Fitness

America’s Top 20 Healthiest Cities

Number 5: San Jose, California It is a great place to live. San Jose is very diverse and there are a lot of opportunities for education,… Rina - November 5, 2020
Surrounded by rolling hills in Silicon Valley, a major technology hub in California’s Bay Area. Shutterstock

Number 5: San Jose, California

It is a great place to live. San Jose is very diverse and there are a lot of opportunities for education, careers, and social life. It is expensive. However, that is because it is located in the tech-hub of silicon valley. San Jose is in the Northern part of California.

Image via Shutterstock

Often called the “Capital of Silicon Valley,” San Jose, as California’s third-largest city, also has some great outdoor attractions. Alum Rock Park, nestled in the eastern foothills of Silicon Valley, is a great place for picnics, hiking, biking and exploring. The park also boasts great scenic trails and 1800s-era natural spring baths.

known as the Emerald City because of its famous, lush evergreen forests. Shutterstock

Number 4: Seattle, Washington

Seattle, a city on Puget Sound in the Pacific Northwest, is surrounded by water, mountains and evergreen forests, and contains thousands of acres of parkland. Washington State’s largest city, it’s home to a large tech industry, with Microsoft and Amazon headquartered in its metropolitan area. The futuristic Space Needle, a 1962 World’s Fair legacy, is its most iconic landmark. Living in Seattle is great, just ask anyone who lives there. Sure, they’ll complain about the rain, traffic and graffiti, but they have no plans to leave anytime soon. In fact, more people are moving to Seattle each year; the U.S. Census places Seattle fourth for growth among the 50 biggest U.S. cities.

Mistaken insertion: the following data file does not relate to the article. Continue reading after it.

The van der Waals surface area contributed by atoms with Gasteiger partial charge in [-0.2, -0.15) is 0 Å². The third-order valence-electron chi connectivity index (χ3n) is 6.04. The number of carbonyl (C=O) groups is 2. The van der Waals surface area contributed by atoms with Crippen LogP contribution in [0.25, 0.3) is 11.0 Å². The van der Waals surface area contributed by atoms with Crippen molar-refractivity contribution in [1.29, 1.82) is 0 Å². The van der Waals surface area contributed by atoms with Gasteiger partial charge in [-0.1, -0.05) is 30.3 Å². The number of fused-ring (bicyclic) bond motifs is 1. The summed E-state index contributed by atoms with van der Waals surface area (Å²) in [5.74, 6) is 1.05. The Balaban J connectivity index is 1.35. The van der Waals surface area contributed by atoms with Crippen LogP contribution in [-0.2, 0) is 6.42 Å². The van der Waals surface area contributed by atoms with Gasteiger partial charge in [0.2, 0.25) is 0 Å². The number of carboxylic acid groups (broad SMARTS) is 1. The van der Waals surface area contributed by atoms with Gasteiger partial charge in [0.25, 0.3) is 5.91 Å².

Mountain Seattle, Washington. Image via Shutterstock

The fervently active lifestyles of local residents helped Seattle get ranked as the No. 2 most-healthy city in the U.S., according to WalletHub. Seattle ranked behind only San Francisco in terms of healthy behavior, including many green spaces.  Volleyball, anyone? In Seattle locals head to Alki Beach Park, a nearly 136-acre park with a half-mile of beachfront. Another favorite for the physically fit is Discovery Park, a 534-acre park on the shores of Puget Sound that includes more than 11 miles of walking and biking trails. The park, the largest in Seattle, is also a great place to view wildlife.

San Francisco is known for its cool summers, fog, steep rolling hills, eclectic mix of architecture, and landmarks. Shutterstock

Number 3: San Francisco, California 

The San Francisco Bay Area is known for its fresh, healthy food, with a focus on seasonal ingredients and sustainable agriculture. Dig into organic delights at local restaurants like The Plant, where organic salads and meats grace the menu. And whip up your own menu with items from the Ferry Plaza Farmers Market, which sells more than 1,500 varieties of local produce. San Francisco is a great area for meeting new people, as a large portion of San Francisco’s population is single. The environment isn’t nearly as conducive to families, however.

Famous Lombard Street in San Francisco. Image via Shutterstock

The high cost of living has made it difficult for families with children to settle down in San Francisco. The city of San Francisco is the healthiest city in the United States, according to WalletHub’s Healthiest & Unhealthiest Cities in America. Ranked in four categories: health care, food, fitness and green space, three Bay Area cities joined San Francisco in the top 25. This shows us that San Francisco is one of the happiest and healthiest places in the U.S.

The U.S. capital, is a compact city on the Potomac River, bordering the states of Maryland and Virginia. Shutterstock

Number 2: Washington, DC

Washington, DC, promotes a healthy lifestyle through its Capital Bikeshare program, with 2,500 bicycles located throughout the city. Another big draw is Eastern Market, a city fixture for more than 135 years, selling local farm-fresh produce. And if you want to get in cardio, a jog around the National Mall is a great option; you’ll cover 5 miles.

US Capitol building on national mall. Image via Shutterstock

The US capital is the most “weight-healthy” city in the country based on BMI, according to the report. Eighty-one percent of Washingtonians exercise at least once a week. The capital is also the country’s top spender on beauty and grooming.

A major metropolitan area built around the Mississippi, Minnesota and St. Croix rivers in east central Minnesota. Shutterstock

Number 1: Minneapolis-St. Paul, Minnesota